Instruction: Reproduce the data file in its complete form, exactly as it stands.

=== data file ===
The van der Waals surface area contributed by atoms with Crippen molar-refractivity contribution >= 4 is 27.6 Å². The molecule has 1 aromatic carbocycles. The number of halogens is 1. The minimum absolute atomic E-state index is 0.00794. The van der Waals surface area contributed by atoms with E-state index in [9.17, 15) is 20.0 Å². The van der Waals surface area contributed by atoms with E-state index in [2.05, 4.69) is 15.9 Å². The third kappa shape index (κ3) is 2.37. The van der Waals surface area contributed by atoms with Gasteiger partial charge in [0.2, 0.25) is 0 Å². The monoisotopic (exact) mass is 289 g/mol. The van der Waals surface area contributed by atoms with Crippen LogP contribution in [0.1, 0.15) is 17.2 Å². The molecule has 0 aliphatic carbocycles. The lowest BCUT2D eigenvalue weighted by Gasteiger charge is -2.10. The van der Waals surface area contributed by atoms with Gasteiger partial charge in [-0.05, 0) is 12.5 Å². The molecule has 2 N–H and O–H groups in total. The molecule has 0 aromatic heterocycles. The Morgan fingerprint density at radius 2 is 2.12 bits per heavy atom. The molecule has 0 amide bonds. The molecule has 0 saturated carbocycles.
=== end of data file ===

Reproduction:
The van der Waals surface area contributed by atoms with Crippen molar-refractivity contribution >= 4 is 27.6 Å². The molecule has 1 aromatic carbocycles. The number of halogens is 1. The minimum absolute atomic E-state index is 0.00794. The van der Waals surface area contributed by atoms with E-state index in [9.17, 15) is 20.0 Å². The van der Waals surface area contributed by atoms with E-state index in [2.05, 4.69) is 15.9 Å². The third kappa shape index (κ3) is 2.37. The van der Waals surface area contributed by atoms with Gasteiger partial charge in [0.2, 0.25) is 0 Å². The monoisotopic (exact) mass is 289 g/mol. The van der Waals surface area contributed by atoms with Crippen LogP contribution in [0.1, 0.15) is 17.2 Å². The molecule has 0 aliphatic carbocycles. The lowest BCUT2D eigenvalue weighted by Gasteiger charge is -2.10. The van der Waals surface area contributed by atoms with Gasteiger partial charge in [-0.05, 0) is 12.5 Å². The molecule has 2 N–H and O–H groups in total. The molecule has 0 aromatic heterocycles. The Morgan fingerprint density at radius 2 is 2.12 bits per heavy atom. The molecule has 0 amide bonds. The molecule has 0 saturated carbocycles.